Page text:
Web3 movement is rapidly changing the internet game, sweeping traditional data ownership and value patterns.
Social tokens have been on the rise since 2020 and are among the innovations stemming from the web3 revolution, as they offer content creators, artists and businesses new ways to access financing and interact with communities. Whether it be writers, artists, musicians, or thought-leaders, creatives are coming up with more and more uses for social tokens, creating societies where everyone can participate.
While large content platforms enjoyed increased traffic and and stronger positions with the advent of COVID, many creatives have been limited in their ability to monetize their work. As well as raising funds for a good cause, social tokens prompted with the hope more interaction models would be open, both for them and their communities.
Social tokens— fungible or non-fungible crypto-assets which underpin social applications and interaction—have been around since 2020, but they took off in popularity when artists such as Alex Masmej, a young french entrepreneur, sold its own $ALEX token for thousands of dollars allowing holders to freely define his daily activities. Another example is the Bankless token, a specialized media that tokenized member badges giving them access to perks. In a world where tokens are already forming the foundations of the next digital economy, we are likely to see dozens of projects leveraging social tokens in their own way.
Despite every centralized platform having its own advantages, these platforms tend to stand between creators and their communities, locking them in with control on value flows. The looming innovation with social tokens will help creators regain power over their work by baking value and community interactions into code (Smart Contracts).
The potential of social tokens is endless, but many spill into four main "families" with distinct objectives and characteristics.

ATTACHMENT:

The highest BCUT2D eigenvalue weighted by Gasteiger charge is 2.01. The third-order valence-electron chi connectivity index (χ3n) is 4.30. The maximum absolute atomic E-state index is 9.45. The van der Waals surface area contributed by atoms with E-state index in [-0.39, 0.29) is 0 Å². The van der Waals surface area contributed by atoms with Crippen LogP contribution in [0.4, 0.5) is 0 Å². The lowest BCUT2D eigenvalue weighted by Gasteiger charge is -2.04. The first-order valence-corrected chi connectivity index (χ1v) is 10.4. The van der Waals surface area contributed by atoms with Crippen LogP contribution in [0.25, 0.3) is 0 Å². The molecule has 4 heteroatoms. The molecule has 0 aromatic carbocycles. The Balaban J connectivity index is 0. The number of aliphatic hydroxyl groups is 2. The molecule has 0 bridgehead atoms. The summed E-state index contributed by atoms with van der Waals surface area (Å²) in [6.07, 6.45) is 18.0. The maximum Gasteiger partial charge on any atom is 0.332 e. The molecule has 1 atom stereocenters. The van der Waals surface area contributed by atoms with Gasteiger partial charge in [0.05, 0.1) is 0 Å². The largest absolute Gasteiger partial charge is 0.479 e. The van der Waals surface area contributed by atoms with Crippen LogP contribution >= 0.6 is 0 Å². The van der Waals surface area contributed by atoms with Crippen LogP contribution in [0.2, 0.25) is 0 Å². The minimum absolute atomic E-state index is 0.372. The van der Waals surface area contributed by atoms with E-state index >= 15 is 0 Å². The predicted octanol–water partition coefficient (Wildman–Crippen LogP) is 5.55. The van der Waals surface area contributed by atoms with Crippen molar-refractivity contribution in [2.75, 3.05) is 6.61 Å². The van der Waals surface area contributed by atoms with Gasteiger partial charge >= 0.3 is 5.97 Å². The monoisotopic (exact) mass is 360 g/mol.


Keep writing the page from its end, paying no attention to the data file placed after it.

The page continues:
Community tokens allow groups to organize around common objectives. They are often well suited for decentralized autonomous organizations (DAOs), both to reward contributions to the community and serve as a governance token. Applications include informal clubs, media platforms and social networks.
The Steem Power (SP) token is one example of a community token geared to paying creators for the quality and reputation of their content.
Creator tokens can be thought of as fan club coupons, where fans are given multiple benefits and have access to specific content. Companies like BitClout, Roll and Rally have created tokens that allow fans to invest in creators' success. If a fan buys a creator's token, they'll reap benefits too if that creator becomes a superstar.
Personal tokens are issued by individuals looking to leverage their reputation, time or skills. Alex Masmej, mentioned earlier, was one of the first to create a personal token by introducing a revenue-sharing agreement with holders. Digital product designer Matthew Vernon also created a personal token named "BOI” which can be redeemed for 1 hour of design work.
Brand tokens are social tokens that are backed by the reputation of a brand, an individual or a community, generally working as loyalty point systems. Today, the benefits of a brand owning its own social token are numerous, encompassing everything from engaging customers to increasing loyalty, sharing value, and ultimately combating counterfeit.